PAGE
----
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Estrogen on Trial

Large-scale studies are pending, but current data on the risks and benefits of hormone replacement therapy for post-menopausal women remain inconclusive.

March 27, 2000|SHARI ROAN | TIMES HEALTH WRITER

Susan Sullivan doesn't know whether her health would be helped or harmed by hormone replacement therapy.

But the 55-year-old Topanga Canyon artist is counting on one thing: By the time her 20-year-old daughter reaches menopause, there will finally be some solid, trustworthy medical information about who should be on hormones and why.

Like most U.S. women over age 45, Sullivan has watched with apprehension as studies made public during the last few months have presented disturbing and contradictory findings, leaving many women confused about the risks and benefits of using hormones.

Sullivan is doing her small part to bring some clarity to the confusion. She visits UCLA Medical Center several times a year to participate in the largest study to date of the medical impact of hormone therapy in women.

"When I arrived at menopause, I found there wasn't any good information out there," Sullivan says. "But I have a daughter, and I thought her generation deserves better."

Known as the Women's Health Initiative, the federally funded study involves 161,000 women between the ages of 50 and 79, as well as researchers at more than 40 sites. The 15-year, $700-million study (which looks at other women's health issues besides hormone therapy) is considered a crown jewel in current women's health research.

"The Women's Health Initiative is the only [scientifically rigorous] trial that actually looks at the effect of estrogen on bones, brain, heart and other issues, including types of cancers," says Michele Blackwood, a breast surgeon in Stamford, Conn.

Other recent studies have greatly complicated the question of who should take hormones. Among the findings:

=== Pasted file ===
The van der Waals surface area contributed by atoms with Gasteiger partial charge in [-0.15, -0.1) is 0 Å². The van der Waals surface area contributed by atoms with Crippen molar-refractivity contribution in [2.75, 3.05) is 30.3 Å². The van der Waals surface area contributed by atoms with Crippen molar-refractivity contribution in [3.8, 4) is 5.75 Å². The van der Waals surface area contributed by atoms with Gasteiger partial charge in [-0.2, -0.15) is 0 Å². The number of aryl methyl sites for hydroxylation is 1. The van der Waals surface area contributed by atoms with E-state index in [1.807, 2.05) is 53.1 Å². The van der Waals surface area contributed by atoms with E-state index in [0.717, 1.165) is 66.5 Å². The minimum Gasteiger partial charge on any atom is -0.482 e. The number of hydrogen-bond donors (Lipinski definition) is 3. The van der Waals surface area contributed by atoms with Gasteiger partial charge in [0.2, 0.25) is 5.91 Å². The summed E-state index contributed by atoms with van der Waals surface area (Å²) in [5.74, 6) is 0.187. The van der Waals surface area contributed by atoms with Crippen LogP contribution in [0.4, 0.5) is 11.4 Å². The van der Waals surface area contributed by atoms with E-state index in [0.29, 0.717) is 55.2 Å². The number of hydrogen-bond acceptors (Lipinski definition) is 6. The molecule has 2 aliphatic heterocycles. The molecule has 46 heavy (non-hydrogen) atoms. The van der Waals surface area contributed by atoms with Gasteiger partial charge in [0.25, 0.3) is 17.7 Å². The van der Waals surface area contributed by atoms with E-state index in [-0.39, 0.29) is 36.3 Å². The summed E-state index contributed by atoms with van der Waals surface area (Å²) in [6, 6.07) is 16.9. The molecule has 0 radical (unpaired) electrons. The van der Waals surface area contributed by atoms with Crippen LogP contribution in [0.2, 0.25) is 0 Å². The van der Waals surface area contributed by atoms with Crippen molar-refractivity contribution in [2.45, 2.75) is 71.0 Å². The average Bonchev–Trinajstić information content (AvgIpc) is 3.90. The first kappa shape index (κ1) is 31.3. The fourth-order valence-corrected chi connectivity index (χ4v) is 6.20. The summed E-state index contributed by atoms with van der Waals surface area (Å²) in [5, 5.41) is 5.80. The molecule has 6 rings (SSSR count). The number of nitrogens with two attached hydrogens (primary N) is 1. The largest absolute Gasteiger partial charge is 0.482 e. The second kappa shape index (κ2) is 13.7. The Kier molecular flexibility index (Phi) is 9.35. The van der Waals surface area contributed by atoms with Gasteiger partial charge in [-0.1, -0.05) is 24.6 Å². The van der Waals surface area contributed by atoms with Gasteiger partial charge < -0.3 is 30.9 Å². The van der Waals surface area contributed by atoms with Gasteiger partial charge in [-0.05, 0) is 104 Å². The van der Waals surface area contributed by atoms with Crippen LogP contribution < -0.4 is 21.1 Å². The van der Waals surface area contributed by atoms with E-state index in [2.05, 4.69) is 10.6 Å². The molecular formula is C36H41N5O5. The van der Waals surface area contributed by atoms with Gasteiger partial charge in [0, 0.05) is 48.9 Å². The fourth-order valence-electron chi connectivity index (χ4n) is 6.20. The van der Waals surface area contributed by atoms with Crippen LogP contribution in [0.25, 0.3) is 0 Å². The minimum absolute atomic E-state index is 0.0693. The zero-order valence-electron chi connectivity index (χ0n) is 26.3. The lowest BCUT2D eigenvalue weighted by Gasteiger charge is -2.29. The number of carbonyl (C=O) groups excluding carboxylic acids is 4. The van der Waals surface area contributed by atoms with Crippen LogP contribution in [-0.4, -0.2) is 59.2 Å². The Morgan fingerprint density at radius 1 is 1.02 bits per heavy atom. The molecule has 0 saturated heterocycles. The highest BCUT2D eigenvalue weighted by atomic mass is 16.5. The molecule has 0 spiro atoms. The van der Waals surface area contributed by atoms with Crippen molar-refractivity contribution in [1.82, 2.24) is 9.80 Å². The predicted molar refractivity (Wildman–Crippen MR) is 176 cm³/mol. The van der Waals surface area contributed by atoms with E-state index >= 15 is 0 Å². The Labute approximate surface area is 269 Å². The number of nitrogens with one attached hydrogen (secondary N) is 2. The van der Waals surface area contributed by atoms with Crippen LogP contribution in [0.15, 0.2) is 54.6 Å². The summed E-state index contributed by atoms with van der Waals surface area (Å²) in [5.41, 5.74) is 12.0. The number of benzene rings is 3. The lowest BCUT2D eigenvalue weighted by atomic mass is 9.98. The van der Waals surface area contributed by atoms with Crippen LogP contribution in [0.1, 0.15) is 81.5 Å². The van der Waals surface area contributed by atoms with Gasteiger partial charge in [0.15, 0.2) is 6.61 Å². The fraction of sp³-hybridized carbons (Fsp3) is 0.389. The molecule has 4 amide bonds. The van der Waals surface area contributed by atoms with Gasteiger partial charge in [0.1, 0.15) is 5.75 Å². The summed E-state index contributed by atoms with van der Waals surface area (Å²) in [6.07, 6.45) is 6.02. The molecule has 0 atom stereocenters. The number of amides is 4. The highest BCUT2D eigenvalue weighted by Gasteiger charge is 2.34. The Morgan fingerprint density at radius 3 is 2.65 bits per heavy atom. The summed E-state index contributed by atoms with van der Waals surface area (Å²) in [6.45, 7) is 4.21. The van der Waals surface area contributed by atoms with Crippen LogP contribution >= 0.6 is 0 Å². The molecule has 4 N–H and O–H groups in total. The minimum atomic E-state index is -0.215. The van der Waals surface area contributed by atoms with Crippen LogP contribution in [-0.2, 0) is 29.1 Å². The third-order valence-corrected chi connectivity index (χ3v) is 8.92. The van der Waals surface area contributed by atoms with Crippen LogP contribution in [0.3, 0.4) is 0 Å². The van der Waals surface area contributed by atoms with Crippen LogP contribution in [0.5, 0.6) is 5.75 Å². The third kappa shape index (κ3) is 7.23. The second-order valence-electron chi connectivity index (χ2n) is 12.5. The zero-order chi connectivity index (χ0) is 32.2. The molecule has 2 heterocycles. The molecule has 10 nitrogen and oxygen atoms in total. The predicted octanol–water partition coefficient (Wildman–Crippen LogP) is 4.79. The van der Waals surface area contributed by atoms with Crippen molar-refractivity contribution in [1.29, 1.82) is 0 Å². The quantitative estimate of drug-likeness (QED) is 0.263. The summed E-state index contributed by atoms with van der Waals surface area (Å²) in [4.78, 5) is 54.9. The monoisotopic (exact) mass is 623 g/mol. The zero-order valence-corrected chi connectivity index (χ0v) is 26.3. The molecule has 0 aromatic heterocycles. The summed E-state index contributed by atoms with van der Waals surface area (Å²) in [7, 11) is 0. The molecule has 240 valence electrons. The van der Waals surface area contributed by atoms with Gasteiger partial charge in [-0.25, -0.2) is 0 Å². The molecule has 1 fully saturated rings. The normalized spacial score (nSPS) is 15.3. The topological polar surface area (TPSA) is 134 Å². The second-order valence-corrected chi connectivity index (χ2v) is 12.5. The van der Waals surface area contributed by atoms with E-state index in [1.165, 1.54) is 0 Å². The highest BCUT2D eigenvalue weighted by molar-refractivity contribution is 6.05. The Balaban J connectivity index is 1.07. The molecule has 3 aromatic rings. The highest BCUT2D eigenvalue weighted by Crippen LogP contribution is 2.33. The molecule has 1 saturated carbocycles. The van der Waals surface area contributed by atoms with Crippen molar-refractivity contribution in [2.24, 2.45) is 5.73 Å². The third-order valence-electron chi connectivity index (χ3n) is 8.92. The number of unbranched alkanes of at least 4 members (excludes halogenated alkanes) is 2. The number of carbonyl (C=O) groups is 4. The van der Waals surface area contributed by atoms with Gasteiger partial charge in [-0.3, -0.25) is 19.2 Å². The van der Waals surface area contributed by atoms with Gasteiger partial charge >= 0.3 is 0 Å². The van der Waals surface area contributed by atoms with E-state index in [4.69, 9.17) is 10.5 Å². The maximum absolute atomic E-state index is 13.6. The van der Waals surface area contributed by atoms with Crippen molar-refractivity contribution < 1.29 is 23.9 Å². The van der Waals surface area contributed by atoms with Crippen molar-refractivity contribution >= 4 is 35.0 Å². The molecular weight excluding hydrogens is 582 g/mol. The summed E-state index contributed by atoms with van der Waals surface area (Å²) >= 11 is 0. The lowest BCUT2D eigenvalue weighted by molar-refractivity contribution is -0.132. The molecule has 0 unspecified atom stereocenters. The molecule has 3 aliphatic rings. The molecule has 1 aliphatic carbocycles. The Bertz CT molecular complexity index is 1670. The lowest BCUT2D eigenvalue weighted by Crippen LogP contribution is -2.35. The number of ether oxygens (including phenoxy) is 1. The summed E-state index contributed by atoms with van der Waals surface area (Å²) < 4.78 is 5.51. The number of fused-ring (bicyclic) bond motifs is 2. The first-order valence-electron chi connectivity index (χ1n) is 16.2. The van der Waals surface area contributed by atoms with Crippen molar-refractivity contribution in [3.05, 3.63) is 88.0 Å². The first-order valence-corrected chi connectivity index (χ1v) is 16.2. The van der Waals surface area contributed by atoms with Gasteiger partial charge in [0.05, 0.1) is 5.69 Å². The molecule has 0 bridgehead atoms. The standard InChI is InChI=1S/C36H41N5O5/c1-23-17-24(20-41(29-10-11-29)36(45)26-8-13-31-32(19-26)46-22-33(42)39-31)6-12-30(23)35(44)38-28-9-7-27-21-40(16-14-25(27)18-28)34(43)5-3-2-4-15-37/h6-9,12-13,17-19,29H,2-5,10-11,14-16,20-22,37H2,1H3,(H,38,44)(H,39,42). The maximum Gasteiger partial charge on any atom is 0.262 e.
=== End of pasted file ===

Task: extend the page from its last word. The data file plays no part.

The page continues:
* Two epidemiological studies found that the risk of breast cancer increases the longer women take hormones.

* A small, short-term study of women with Alzheimer's disease showed that, after 16 weeks, there was no apparent benefit from hormones in reducing symptoms of the disease. Earlier studies, however, have indicated that estrogen may be helpful for Alzheimer's.

* A major, long-term study of post-menopausal women with heart disease, called the Estrogen Replacement and Atherosclerosis (ERA) study, showed that hormone use did not slow the course of the disease.

If those results weren't disappointing enough, another study published this month found that soy, a popular alternative to estrogen for relieving hot flashes related to menopause, was ineffective.

The spate of discouraging news has so upset some women participating in the Women's Health Initiative, researchers say, that a small number have dropped out of the study to avoid taking hormones.

Most doctors acknowledge that women will not be able to make well-informed decisions on hormone therapy until the completion of the Women's Health Initiative. Researchers have said they expect the trial's first major results to be released sometime in 2005.

"I feel we're at the tip of the iceberg in trying to figure out what will make a woman's [menopausal] symptoms go away in addition to making her life better," Blackwood says.

Adds Dr. Howard L. Judd, the principal investigator of the WHI study site at UCLA Medical Center, "We're feeling enormous pressure."

Many major questions remain about the effects of hormone replacement therapy. Estrogen is often recommended to women at menopause to alleviate some of its symptoms, such as hot flashes, vaginal dryness and mood swings.

It is also recommended for women at risk of osteoporosis because replacing the estrogen lost at menopause helps maintain strong bones.

"What I tell women is if you have symptoms [of menopause], there is no reason not to take hormones," Judd says. "And, if you are at risk for osteoporosis, take hormones."

Estrogen is also known to increase good cholesterol (high-density lipoprotein, or HDL) and reduce the bad kind (LDL) and maintain the elasticity of arterial walls. These findings have raised hopes that hormones can be used long-term to prevent heart disease.

And some small studies have hinted that estrogen may help prevent the dementia associated with Alzheimer's.

But, so far, there is no clear, convincing evidence that estrogen prevents heart disease or Alzheimer's disease, experts say.

Two large, randomized, controlled clinical studies--the recent ERA study and a 1998 study called the Heart and Estrogen-Progestin Replacement Study (HERS)--produced disappointing results.

"The two best sources of data [on heart disease and estrogen] are the HERS and ERA studies, and both show the same thing: no benefit," says Dr. David Herrington, a cardiologist at Wake Forest University who presented the ERA study two weeks ago at the annual meeting of the American College of Cardiology in Anaheim. "It's possible that estrogen could be relatively helpful in preventing heart disease while being ineffective once disease has been established."

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